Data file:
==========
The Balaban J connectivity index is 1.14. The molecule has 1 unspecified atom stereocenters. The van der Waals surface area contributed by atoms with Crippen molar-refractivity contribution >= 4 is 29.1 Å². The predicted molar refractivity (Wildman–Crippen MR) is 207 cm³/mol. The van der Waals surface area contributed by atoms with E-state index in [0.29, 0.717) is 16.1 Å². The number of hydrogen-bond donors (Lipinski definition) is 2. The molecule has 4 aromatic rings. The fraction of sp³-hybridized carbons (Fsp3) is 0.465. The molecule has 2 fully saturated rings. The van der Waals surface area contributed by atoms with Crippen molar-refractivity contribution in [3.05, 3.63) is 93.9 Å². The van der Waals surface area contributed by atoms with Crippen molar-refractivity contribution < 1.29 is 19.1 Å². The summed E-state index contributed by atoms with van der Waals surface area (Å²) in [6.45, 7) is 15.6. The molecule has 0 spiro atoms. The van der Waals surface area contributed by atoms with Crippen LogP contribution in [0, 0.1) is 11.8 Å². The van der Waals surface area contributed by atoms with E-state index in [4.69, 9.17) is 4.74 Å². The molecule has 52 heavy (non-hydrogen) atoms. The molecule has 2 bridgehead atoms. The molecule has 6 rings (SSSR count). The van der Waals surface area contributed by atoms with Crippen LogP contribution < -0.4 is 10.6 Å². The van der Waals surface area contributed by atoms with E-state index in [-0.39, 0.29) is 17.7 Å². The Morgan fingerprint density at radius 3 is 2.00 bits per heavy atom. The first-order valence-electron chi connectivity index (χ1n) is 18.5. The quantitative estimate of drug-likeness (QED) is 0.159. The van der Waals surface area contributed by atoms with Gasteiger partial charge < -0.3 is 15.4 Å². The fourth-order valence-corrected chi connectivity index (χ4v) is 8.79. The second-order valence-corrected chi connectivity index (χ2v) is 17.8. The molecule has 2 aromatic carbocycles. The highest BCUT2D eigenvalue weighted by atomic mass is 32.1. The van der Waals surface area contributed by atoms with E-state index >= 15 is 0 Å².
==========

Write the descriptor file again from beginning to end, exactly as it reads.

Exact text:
The Balaban J connectivity index is 1.14. The molecule has 1 unspecified atom stereocenters. The van der Waals surface area contributed by atoms with Crippen molar-refractivity contribution >= 4 is 29.1 Å². The predicted molar refractivity (Wildman–Crippen MR) is 207 cm³/mol. The van der Waals surface area contributed by atoms with E-state index in [0.29, 0.717) is 16.1 Å². The number of hydrogen-bond donors (Lipinski definition) is 2. The molecule has 4 aromatic rings. The fraction of sp³-hybridized carbons (Fsp3) is 0.465. The molecule has 2 fully saturated rings. The van der Waals surface area contributed by atoms with Crippen molar-refractivity contribution in [3.05, 3.63) is 93.9 Å². The van der Waals surface area contributed by atoms with Crippen molar-refractivity contribution < 1.29 is 19.1 Å². The summed E-state index contributed by atoms with van der Waals surface area (Å²) in [6.45, 7) is 15.6. The molecule has 0 spiro atoms. The van der Waals surface area contributed by atoms with Crippen LogP contribution in [0, 0.1) is 11.8 Å². The van der Waals surface area contributed by atoms with E-state index in [4.69, 9.17) is 4.74 Å². The molecule has 52 heavy (non-hydrogen) atoms. The molecule has 2 bridgehead atoms. The molecule has 6 rings (SSSR count). The van der Waals surface area contributed by atoms with Crippen LogP contribution < -0.4 is 10.6 Å². The van der Waals surface area contributed by atoms with E-state index in [-0.39, 0.29) is 17.7 Å². The Morgan fingerprint density at radius 3 is 2.00 bits per heavy atom. The first-order valence-electron chi connectivity index (χ1n) is 18.5. The quantitative estimate of drug-likeness (QED) is 0.159. The van der Waals surface area contributed by atoms with Gasteiger partial charge < -0.3 is 15.4 Å². The fourth-order valence-corrected chi connectivity index (χ4v) is 8.79. The second-order valence-corrected chi connectivity index (χ2v) is 17.8. The molecule has 2 aromatic carbocycles. The highest BCUT2D eigenvalue weighted by atomic mass is 32.1. The van der Waals surface area contributed by atoms with E-state index >= 15 is 0 Å².